Painful, Blissful Memories of Boyhood Beaches on Puget Sound


Image: Wikimedia

Let’s take a break from these pandemic times — a short beach vacation in the 1950s. Back then, this boy was brought up on One Morning in Maine.  I had a seashell collection.  My dream was to sail on a raft to south sea islands.  I read Kon Tiki.  I wanted to be a Norwegian.  

I grew up in Washington state about eight miles from Puget Sound, a large and scenic inlet reaching inland more than 100 miles from the Pacific Ocean.  When we were little, the mothers of the neighborhood would take us kids down to a place called Picnic Point.  I remember it vividly, but with a shudder.  

To get there we drove down a beautiful winding road under leafy alders and maples that made a luminous green tunnel following a burbling brook down to what in hindsight seemed a magical place.  The road ended at a rutted, muddy parking area abutting the Great Northern Railroad tracks from Seattle that swung east at the city of Everett heading for Chicago.  Double tracks curved around the point atop a broad berm of rock ballast protected by a sea wall constructed of huge stones.  The brook, reaching the beach via a culvert under the tracks, had built the point beyond, overgrown with brush and susurant trees. Fingerlings darted in its dappled shallows.

There was a hulking boathouse at the point where fishermen rented small dinghies to go out and reel in the big ones.  It was a busy place with rusty-wheeled pallets rattling up and down ramps launching boats with a splash and hauling them back up.  To get to the boat house fishermen drove their cars and boat trailers across a lumpy puncheon pathway over the tracks to the boat house pier.  This route provided the only access through tangled vegetation to the beach. Where the roadway reached the pier, a nondescript trail descended a sandy bank to a jumble of drift logs overgrown with beach grass.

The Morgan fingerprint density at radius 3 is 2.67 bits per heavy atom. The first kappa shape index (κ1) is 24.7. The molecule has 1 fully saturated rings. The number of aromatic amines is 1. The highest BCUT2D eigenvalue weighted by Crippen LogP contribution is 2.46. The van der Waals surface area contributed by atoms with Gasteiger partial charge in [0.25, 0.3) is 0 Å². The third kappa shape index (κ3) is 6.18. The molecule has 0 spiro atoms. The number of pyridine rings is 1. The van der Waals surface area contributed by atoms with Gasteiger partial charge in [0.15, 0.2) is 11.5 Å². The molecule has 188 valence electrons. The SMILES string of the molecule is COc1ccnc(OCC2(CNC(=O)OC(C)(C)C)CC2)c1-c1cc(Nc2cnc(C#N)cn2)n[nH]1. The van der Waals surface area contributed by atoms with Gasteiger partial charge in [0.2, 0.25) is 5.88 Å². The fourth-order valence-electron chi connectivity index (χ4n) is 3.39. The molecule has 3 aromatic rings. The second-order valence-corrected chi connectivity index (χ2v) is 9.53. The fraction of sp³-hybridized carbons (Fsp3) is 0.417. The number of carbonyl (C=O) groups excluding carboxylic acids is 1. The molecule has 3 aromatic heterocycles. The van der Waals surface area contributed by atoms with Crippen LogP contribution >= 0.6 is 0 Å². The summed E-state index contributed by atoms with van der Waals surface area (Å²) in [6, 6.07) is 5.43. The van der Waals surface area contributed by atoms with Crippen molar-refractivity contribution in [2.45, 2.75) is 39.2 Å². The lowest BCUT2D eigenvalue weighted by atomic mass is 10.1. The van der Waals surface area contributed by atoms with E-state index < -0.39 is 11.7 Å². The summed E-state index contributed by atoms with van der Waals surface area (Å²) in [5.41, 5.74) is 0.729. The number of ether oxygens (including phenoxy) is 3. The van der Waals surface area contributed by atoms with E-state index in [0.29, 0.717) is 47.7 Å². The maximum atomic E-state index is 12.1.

In western Washington there are about two weeks in August when you can plan on half-way decent weather during a low tide.  On the selected morning the mothers packed cardboard boxes with packs of wieners and buns, jars of mustard, ketchup and relish plus bags of chips and marshmallows, a watermelon and table cloths, napkins, paper cups and plates, knives and forks, oddly well-wrapped glass and a large plastic pitcher in which to mix the Kool-aid.  Like a line of milling, yelling porters, excited kids were loaded down with boxes and directed toward the beach.  But first we had to cross the tracks.  

There were no crossing gates, no warning signals, and surly fishermen growled and honked their horns as the gaggle of bearers wandered in several directions for the puncheons.  The brook was flanked by high headlands, and the tracks curved so sharply at the point that one could not see trains coming in either direction until they were RIGHT THERE.  If you were on the puncheon way, you had about 20 seconds to cross before the train ran over you.  The headlands also blocked sound.  

Inevitably we would be struggling up the puncheon way or on it when the baleful headlamp of a gigantic lead diesel thundered into view, horn blasting like a trumpet of the Apocalypse.  They came at a furious pace, slowed not at all, and the banked tracks made it look like the monster was wheeling right toward you.  

Boxes flew as we hurled ourselves screaming into thickets of Himalayan blackberries.  The deafening, jack-hammer pounding of passing cars and steel shrieking on steel lasted until the red-lit caboose disappeared around the headland taking the noise with it.  

The mothers extracted blackberry thorns from sobbing children, sticking pieces of kleenix on the larger wounds. We gathered strewn supplies back into boxes and continued our desperate journey.  Leaving the road of death, we shambled down the sandy slope, stumbled across the drift logs and reached the upper beach.  

In those sturdy days, logs served as picnic tables and benches. As we doffed our street shoes, threw off our clothes and scampered barefoot in our swimming trunks across the gravel, our mothers dutifully set the logs with tablecloths, plates, napkins, etc., all held down with beach cobbles.